Year in Review 2002: Social and Behavioral Sciences

Jeff Harrison
Dec. 20, 2002

Studies in politics, anthropology, memory and health were some of research highlights of the year at the College of Social and Behavioral Sciences.

The College of Social and Behavioral Sciences' long search for a new dean ended with the hire of Edward I. Donnerstein, who was the dean of social sciences at UC - Santa Barbara. Donnerstein, a professor of communication and psychology, and a nationally known authority on the impact of television on behavior, began Sept. 1.

Elsewhere in SBS:

  • Michael Schaller, history, was among those named as Regents' Professor this year. Schaller, also a former department head, is a noted authority on the post-WWII history of the United States, especially regarding relations with Japan and China.

  • The UA anthropology department received a record $2 million gift from the Salus Mundi Foundation, headed by former UA anthropology Professor Richard Diebold. The gift, the largest ever given to SBS, will fund student fellowships and aid faculty recruitment and retention.

  • The anthropology department's archaeological field school, held on the Mogollon Rim near Show Low, was evacuated ahead of the Rodeo/Chediski forest fires that ravaged Rim-country homes and towns.

  • Professor James Johnson and Professor Emeritus Donald Carson, journalism, published "Mo" an insightful detailed biography of Arizona's celebrated former congressman, Morris K. Udall. Johnson also came out with "The Noble and the Notorious," a series of short biographical sketches of the state's famous and infamous political figures.

  • Ellen Basso, anthropology, won a Guggenheim Award that will enable her to complete new translations of a collection of narratives of the Kalapalo Indians of central Brazil.

  • Mimi Nichter, anthropology, won the prestigious Margaret Mead Award, given by the American Society of Applied Anthropology. Much of Nichter's research has focused on issues of teenage girls' images of themselves, especially as they relate to eating and smoking behaviors.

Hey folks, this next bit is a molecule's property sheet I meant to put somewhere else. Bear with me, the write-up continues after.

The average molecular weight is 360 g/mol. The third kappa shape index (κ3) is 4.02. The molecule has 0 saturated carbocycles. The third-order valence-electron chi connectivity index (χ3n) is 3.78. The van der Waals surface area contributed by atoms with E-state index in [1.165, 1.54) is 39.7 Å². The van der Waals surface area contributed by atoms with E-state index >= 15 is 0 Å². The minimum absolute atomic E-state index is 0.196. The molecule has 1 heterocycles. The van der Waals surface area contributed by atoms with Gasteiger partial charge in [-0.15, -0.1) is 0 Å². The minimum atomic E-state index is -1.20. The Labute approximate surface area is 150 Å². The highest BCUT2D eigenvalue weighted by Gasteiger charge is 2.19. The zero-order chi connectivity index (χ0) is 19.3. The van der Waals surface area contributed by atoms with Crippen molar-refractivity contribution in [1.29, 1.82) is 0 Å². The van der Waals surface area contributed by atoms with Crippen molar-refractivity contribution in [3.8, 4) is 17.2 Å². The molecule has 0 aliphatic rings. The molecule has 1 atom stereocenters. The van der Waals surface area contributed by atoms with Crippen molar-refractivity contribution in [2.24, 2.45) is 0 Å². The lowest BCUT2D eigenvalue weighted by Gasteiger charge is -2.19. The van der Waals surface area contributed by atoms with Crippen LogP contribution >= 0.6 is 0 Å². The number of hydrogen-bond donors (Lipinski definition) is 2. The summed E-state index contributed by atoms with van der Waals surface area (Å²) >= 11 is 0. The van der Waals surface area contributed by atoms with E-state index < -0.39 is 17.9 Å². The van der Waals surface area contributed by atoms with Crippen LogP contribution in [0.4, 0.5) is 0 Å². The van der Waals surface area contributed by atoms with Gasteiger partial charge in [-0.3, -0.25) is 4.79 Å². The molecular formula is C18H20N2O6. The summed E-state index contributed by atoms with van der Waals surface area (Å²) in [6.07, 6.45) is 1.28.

• Professor Bruce McNaughton and graduate student Kari Hoffman, psychology, showed through their experiments how short-term memory is consolidated from various parts of the brain and sent to long-term storage. Their work was published in the journal "Science" in September.

  • The UA announced it would seek to obtain the private library of the late Professor Heiko Oberman, history, and establish an endowed chair in the department. Oberman's collection of late Medieval and Reformation-era texts, some that date to the 16th century, is believed to be the largest private library of its kind and worth $1.2 million.

  • Matthew Kruer, a junior history major, earned the Portz Prize from the National Collegiate Honors Council for his research paper on the aftermath of the Indian epidemic in New England in 1616.

  • Andrea Romero, Mexican American Studies and Research Center, won a $950,000 grant from the Substance Abuse and Mental Health Services Administration (SAMSA) for a program designed to prevent drug abuse and the spread of AIDS and HIV among teens in South Tucson.

  • The Cognition and Neuroimaging Laboratories (CNL) and the University Medical Center installed a 3.0 T high field strength, research-grade magnet, a first in Southern Arizona. This will be used for magnetic resonance imaging research on aging and the brain. The CNL is known nationally for its research on Alzheimer's, Parkinson's and stroke victims. The additional and upgraded magnets mean that researchers, who have been conducting their MRI studies late at night when UMC's MRIs are typically not being used on patients, will be able to work on their research during regular daytime hours.

  • SAMSA also funded researchers in the Southwest Institute for Research on Women to the tune of nearly $5million. Rosi Andrade and Sally Stevens each have $2.4 million to fund Mujer Sana/Healthy Women, to provide health education to low-income Hispanic women in Tucson, and for Conexiones Sana/Healthy Connections targeted at young Hispanics in Maricopa County about avoiding problems associated with drugs and sexual habits that foster tuberculosis, HIV and other infectious diseases.